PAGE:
A drug possession penalty is ordered through the criminal justice system. About ninety percent of all cases are settled through guilty pleas and less than ten percent of drug possession penalty cases are determined through an actual trial. Many jurisdictions have drug possession penalty mandatory minimums. This means that a drug possession penalty is determined regardless of an offender’s background, character, role in the crime, or threat to society. In recent years, legislature and social groups nationwide have pushed for treatment drug possession penalty options rather than mandatory incarceration drug possession penalty options for offenders of non-violent drug crimes. These have been proven to be more cost efficient and more effective in lowering rates of recidivism.

A drug possession penalty can include fines, jail or prison time, probation, mandatory treatment programs, and the loss of other rights. According to state drug possession penalty statistics, approximately one third of convicts receive prison time, one-third jail time, and another one-third a probation drug possession penalty sentence. The average number of months of incarceration ordered in a drug possession penalty ranges between 30 and 40 months. The average time that is actually served ranges between six and 20 months. The loss of eligibility for federal grants and loans can also be included in a drug possession penalty.


Ultimate punishment for drug crimes generally depends on:

  • The quantity of the drug.
  • Its classification under the schedules.
  • The purpose of its possession.

The most serious drug crimes are:

  • Producing illegal drugs
  • Manufacturing drugs
  • Selling drugs

For example, a person “dealing” (selling) five or more ounces of heroin or cocaine can be jailed for more than 10 years.

Possession of drugs with the intent to distribute them is also a serious crime.

Prosecutors can prove your intent to distribute drugs just by showing the quantity of the drug, without any evidence that you actually distributed the drug.

In most states, possession of drugs for personal use is a serious crime. But in some states, possession of drugs for personal use is punished less severely than distribution crimes. For example, in some states, possession of a small amount of marijuana (less than 50 grams) is decriminalized or treated as a disorderly person’s offense. A person convicted of a disorderly person’s offense is generally not imprisoned, but may be placed on probation or ordered to pay a fine. However, possession of a larger quantity of marijuana or other drug, even if for personal use, is treated as a serious crime.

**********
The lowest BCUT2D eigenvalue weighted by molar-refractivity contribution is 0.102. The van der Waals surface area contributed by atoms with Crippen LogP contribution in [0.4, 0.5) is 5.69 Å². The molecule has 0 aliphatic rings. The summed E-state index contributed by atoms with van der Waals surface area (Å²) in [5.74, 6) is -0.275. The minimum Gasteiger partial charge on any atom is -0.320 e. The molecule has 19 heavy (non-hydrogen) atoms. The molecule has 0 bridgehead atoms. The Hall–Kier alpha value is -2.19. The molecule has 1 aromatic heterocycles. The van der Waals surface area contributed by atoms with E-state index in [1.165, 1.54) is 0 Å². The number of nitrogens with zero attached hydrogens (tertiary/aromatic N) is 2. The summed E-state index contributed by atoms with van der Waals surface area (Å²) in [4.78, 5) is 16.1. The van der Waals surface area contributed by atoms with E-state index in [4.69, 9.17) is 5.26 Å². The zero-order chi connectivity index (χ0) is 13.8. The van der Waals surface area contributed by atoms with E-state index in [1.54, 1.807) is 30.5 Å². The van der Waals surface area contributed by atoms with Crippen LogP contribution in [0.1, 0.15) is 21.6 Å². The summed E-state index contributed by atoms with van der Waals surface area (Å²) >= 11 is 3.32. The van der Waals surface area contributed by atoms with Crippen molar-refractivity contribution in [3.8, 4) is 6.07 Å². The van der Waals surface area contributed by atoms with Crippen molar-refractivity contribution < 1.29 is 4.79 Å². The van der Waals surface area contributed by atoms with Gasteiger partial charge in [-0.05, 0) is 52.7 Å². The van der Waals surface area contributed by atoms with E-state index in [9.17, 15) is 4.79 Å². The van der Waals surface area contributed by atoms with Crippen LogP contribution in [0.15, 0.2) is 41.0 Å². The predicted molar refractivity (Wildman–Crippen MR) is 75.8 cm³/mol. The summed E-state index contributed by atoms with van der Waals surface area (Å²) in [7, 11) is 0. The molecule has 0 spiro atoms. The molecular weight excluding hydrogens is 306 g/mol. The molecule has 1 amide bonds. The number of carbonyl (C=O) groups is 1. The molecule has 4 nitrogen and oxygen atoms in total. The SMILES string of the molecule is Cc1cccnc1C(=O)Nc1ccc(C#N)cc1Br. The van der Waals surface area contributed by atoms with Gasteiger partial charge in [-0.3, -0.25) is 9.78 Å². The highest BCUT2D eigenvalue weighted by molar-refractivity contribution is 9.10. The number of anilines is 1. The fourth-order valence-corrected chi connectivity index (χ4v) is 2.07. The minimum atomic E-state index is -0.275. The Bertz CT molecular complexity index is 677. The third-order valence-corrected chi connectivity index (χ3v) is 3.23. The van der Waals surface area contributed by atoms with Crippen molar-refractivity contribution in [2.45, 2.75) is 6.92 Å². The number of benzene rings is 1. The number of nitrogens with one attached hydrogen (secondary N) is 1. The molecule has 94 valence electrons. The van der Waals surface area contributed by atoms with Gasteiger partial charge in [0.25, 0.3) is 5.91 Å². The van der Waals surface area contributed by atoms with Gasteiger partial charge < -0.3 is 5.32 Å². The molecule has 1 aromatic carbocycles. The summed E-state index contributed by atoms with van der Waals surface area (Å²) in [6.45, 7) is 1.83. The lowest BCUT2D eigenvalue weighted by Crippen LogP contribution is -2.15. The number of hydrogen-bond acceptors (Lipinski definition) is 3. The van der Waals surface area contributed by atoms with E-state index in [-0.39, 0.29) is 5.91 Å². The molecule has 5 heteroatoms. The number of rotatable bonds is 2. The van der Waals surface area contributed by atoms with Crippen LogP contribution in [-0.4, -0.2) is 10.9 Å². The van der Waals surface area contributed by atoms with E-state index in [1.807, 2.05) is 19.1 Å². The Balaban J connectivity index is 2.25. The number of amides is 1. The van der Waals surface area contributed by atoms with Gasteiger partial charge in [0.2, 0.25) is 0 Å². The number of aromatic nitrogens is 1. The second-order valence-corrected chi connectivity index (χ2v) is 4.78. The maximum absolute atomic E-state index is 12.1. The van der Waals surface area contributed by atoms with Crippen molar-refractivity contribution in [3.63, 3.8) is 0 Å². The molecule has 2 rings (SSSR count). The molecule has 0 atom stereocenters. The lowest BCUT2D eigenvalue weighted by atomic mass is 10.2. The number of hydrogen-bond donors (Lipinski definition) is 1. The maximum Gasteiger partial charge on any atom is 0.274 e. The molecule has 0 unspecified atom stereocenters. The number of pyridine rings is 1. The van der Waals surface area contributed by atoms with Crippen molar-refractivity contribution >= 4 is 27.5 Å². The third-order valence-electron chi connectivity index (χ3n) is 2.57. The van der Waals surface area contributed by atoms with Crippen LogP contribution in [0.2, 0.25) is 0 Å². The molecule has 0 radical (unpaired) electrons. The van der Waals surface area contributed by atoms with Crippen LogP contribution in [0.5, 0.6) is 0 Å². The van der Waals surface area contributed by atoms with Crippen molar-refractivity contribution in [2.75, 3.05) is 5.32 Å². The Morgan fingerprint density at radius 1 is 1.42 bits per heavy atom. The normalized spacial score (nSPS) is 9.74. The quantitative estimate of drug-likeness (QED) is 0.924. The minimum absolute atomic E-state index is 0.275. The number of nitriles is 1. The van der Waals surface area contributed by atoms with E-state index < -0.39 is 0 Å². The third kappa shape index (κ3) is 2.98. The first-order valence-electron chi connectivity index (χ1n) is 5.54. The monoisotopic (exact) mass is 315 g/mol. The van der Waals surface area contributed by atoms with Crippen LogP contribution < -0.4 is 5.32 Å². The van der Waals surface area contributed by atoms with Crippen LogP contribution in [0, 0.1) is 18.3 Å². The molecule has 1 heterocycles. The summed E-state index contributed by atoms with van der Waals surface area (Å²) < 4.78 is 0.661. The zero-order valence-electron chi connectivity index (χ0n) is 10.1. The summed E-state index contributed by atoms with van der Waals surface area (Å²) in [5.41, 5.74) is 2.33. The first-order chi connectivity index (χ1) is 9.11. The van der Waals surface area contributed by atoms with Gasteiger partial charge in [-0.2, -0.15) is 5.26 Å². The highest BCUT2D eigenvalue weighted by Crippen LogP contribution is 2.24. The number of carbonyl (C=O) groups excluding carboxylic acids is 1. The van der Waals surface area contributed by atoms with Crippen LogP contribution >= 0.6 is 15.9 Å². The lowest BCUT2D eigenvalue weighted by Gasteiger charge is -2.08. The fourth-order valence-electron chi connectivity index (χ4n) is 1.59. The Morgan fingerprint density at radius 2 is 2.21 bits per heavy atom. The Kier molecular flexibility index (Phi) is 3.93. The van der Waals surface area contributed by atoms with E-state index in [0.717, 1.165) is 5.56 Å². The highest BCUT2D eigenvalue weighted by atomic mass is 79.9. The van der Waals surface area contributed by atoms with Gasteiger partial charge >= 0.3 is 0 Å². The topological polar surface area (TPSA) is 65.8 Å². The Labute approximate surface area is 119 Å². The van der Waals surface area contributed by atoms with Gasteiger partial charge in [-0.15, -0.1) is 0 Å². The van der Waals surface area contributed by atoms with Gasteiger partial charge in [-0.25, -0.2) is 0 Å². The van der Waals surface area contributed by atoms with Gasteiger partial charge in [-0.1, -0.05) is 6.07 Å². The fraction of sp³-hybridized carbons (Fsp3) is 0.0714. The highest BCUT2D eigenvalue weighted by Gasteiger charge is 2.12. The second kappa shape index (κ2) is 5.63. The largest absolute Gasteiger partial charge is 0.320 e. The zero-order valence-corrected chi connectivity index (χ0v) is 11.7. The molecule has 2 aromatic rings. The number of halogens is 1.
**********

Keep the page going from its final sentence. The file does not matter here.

What If Children Are Present?

An Alliance couple is accused of operating a marijuana grow operation in the home they share with their five children.

Both Mark M. Mueller and his girlfriend, Rebecca S. Brodzenski, both of 747 Garwood St., remain in Stark County Jail each charged with five counts of child endangering, a third-degree felony. Each must post $125,000 cash or surety.

According to the reports, Mueller, 34, cultivated marijuana in the couple’s residence in the presence of the couple’s five children between the ages of 2 and 9. Brodzenski, 27, was charged for her negligence in permitting the act.

Mueller also is being charged with cultivating marijuana, a fourth-degree felony. According to Detective Sgt. David Bair, the amount of marijuana being grown in the home was in excess of 300 grams.

Mueller has a past conviction in 2007 for receiving stolen property, a fifth-degree felony, and most recently in 2008 for theft.

Brodzenski has no priors in Stark County, except for traffic violations.

If convicted, each faces up to 25 years in prison and $50,000 in fines.

Child Endangerment??

What are Child Endangerment Laws?

Child Endangerment laws make it a crime to endanger the health or life of a child through an adult’s recklessness or indifference.  Some states include child endangerment offenses in existing child abuse statutes.  Other states made child endangerment a separate offense.

What are Examples of Child Endangerment?
The states differ as to what constitutes child endangerment, but some common examples include:

  • Leaving a child unattended in a motor vehicle
  • Driving while intoxicated with a child in the motor vehicle
  • Hiring a person with a known history of sexual offenses as a childcare provider
  • Serving alcohol to an underage driver
  • Leaving a young child unsupervised or in the care of another young child
  • Unreasonable corporal punishment resulting in bodily injury
  • Drug manufacturing in the presence of a child
  • Leaving a young child unsupervised in an unsafe area
  • Failure to report suspected child abuse

What are the Penalties for Endangering a Child?
The penalties for endangering a child vary from state to state but can be very severe:

  • California: Imprisonment for up to 6 years
  • Illinois: Imprisonment for up to 10 years
  • New York: Imprisonment for up to 1 year
  • Texas: Imprisonment for up to 20 years